4 Min Read
* Centre-right GERB demands election within six weeks
* Says campaigning on day before the vote hit support
* Political vacuum further undermines EU's poorest country
By Tsvetelia Tsolova
SOFIA, May 16 (Reuters) - Bulgaria's GERB party is demanding a rerun of Sunday's election, blaming illegal campaigning for its failure to win more support and prolonging a political vacuum that would further undermine the European Union's poorest economy.
Centre-right GERB, which won 97 of 240 parliamentary seats and cannot form a majority coalition, was swept from office in February by street protests over living standards, corruption and organised crime.
Leader Boiko Borisov said on Thursday he will propose a minority government, even though it will not be voted in by parliament, if the constitutional court has not ruled on GERB's complaint before the new assembly is convened.
"In the configuration in which the four parties are at the moment, a government cannot be formed," Borisov said. "The new vote can be held in the next month, month and a half. Nothing worse can happen, from where we are now."
Bulgaria urgently needs a new government to negotiate EU funds for the next seven years, draft the 2014 budget and address popular anger.
A constitutional court ruling could take up to two months, legal experts said, during which time parliament could be convened and a new government voted in. The electoral commission and chief prosecutor said they saw no violations of the law.
"I believe there will be no legal consequences (of GERB's demand), but the political ones indicate a drive towards chaos, for instability in the country," Sergei Stanishev, leader of the Socialists, GERB's main rivals.
"They want to remain in power at all costs in order to cover the traces of their outrageous actions," he said.
President Rosen Plevneliev has appealed to political parties to hammer out a coalition, saying Bulgaria did not need a new election. He hopes to convene parliament by the end of May.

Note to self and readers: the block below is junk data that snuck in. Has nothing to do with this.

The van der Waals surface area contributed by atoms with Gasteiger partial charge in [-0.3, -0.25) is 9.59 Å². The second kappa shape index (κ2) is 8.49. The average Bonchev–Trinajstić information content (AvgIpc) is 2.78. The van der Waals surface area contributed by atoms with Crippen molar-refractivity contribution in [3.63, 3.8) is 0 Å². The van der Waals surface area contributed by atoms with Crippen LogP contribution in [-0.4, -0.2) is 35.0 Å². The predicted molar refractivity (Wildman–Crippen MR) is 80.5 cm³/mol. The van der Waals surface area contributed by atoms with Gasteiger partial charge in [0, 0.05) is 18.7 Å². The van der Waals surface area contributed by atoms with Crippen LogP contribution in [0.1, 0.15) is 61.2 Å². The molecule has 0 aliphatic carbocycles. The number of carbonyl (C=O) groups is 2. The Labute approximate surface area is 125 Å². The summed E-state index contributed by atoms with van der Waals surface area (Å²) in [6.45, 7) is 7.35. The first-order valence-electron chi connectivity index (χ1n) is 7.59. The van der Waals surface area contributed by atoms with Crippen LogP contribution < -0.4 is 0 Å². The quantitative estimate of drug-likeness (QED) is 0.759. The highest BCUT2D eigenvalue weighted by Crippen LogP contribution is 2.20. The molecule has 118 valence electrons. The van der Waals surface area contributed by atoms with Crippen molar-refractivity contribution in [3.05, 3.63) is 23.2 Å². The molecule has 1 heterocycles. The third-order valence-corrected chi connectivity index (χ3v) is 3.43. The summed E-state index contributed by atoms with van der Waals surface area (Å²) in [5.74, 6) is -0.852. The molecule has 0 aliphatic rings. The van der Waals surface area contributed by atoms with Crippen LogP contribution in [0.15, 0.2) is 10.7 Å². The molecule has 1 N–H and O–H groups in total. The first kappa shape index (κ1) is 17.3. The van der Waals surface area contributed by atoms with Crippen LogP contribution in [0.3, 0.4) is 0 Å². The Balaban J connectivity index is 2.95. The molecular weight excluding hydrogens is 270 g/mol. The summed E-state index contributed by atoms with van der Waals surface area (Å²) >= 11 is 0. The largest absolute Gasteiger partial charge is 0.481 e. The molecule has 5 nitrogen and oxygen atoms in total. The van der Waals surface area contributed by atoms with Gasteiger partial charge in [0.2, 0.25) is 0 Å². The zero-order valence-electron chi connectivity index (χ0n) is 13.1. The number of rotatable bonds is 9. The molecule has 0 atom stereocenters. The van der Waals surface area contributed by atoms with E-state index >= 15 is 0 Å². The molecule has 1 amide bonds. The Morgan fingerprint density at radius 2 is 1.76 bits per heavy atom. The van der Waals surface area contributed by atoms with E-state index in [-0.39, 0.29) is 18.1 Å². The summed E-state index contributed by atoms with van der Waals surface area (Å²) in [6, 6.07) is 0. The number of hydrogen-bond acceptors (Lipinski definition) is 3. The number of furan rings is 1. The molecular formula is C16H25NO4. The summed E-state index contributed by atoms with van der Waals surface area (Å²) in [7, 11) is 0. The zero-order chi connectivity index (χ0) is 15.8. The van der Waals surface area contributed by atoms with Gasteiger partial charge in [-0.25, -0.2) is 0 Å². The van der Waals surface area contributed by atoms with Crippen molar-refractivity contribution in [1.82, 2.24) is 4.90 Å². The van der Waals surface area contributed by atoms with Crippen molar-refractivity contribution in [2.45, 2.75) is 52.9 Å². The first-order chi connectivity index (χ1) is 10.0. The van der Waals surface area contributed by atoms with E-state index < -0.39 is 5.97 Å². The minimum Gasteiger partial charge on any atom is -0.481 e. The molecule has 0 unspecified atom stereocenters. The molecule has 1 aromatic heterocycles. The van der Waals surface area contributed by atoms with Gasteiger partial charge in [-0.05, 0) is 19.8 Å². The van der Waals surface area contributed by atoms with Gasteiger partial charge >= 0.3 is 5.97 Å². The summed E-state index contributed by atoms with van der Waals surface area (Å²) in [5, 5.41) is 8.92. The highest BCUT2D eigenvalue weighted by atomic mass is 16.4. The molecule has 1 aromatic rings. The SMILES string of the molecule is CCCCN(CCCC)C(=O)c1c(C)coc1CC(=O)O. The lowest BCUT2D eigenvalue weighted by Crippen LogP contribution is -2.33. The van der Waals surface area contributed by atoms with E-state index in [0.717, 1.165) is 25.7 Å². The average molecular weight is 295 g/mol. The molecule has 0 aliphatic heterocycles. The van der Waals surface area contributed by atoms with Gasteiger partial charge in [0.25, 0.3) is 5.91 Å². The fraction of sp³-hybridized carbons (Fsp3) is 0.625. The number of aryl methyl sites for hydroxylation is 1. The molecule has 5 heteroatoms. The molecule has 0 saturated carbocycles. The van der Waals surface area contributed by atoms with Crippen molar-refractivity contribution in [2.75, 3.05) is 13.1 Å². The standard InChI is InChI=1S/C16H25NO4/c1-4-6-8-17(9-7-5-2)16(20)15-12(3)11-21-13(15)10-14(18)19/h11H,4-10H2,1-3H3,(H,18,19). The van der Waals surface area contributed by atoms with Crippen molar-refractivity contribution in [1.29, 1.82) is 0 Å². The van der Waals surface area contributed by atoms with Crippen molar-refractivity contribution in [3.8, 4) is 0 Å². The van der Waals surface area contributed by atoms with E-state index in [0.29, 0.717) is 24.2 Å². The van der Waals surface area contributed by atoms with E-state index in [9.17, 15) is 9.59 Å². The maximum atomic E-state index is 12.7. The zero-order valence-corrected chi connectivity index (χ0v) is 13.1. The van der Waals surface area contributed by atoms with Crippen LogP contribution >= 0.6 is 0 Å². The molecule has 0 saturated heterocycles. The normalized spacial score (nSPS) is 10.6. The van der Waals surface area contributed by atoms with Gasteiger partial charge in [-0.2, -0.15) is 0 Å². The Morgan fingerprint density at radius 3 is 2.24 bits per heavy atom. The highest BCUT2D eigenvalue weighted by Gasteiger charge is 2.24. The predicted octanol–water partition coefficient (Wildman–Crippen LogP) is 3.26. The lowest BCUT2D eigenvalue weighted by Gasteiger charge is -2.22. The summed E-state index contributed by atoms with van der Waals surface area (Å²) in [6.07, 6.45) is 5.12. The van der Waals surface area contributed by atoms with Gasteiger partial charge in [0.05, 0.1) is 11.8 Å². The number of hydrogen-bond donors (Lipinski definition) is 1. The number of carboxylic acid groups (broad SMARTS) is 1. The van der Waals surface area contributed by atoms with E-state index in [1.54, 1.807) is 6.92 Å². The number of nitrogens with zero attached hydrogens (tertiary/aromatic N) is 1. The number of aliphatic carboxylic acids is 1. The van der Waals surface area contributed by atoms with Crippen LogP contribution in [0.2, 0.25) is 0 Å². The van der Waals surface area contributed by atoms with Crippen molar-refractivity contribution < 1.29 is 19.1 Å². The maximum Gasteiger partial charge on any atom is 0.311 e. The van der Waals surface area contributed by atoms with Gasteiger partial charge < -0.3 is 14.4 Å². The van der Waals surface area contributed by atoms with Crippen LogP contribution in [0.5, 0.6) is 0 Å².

Smaller parties refuse to work with GERB but are struggling to cement their own alliances.
GERB says support was affected by an announcement from state prosecutors on Saturday, when campaigning is banned before voting, that illegal ballots were found at a printing shop owned by one of its councillors.
Two parties - the Socialists and ethnic Turkish MRF - held media conferences afterwards. Borisov has denied any wrongdoing or involvement with the ballots.
"Today or tomorrow GERB will appeal to the constitutional court and seek the cancellation of the election," said Borisov, a former bodyguard to dictator Todor Zhivkov. "Our reason is the gross violation of the law in the day before the vote."
Borisov said, in an interview with Trud newspaper on Wednesday, that the prosecutors' announcement knocked 5-6 percent off GERB's results.
Chief Prosecutor Sotir Tsatsarov said his office had not accused any political party of the illegal ballot printing and said interim government officials had failed to exercise effective controls.
An alliance of Socialists and the MRF - which said GERB's comments were an admission it had lost the election - are one seat short of a majority and may seek support from the nationalist Attack, or individual MPs from GERB and Attack.
But they will only have the chance to do so once GERB has tried and failed to form an administration.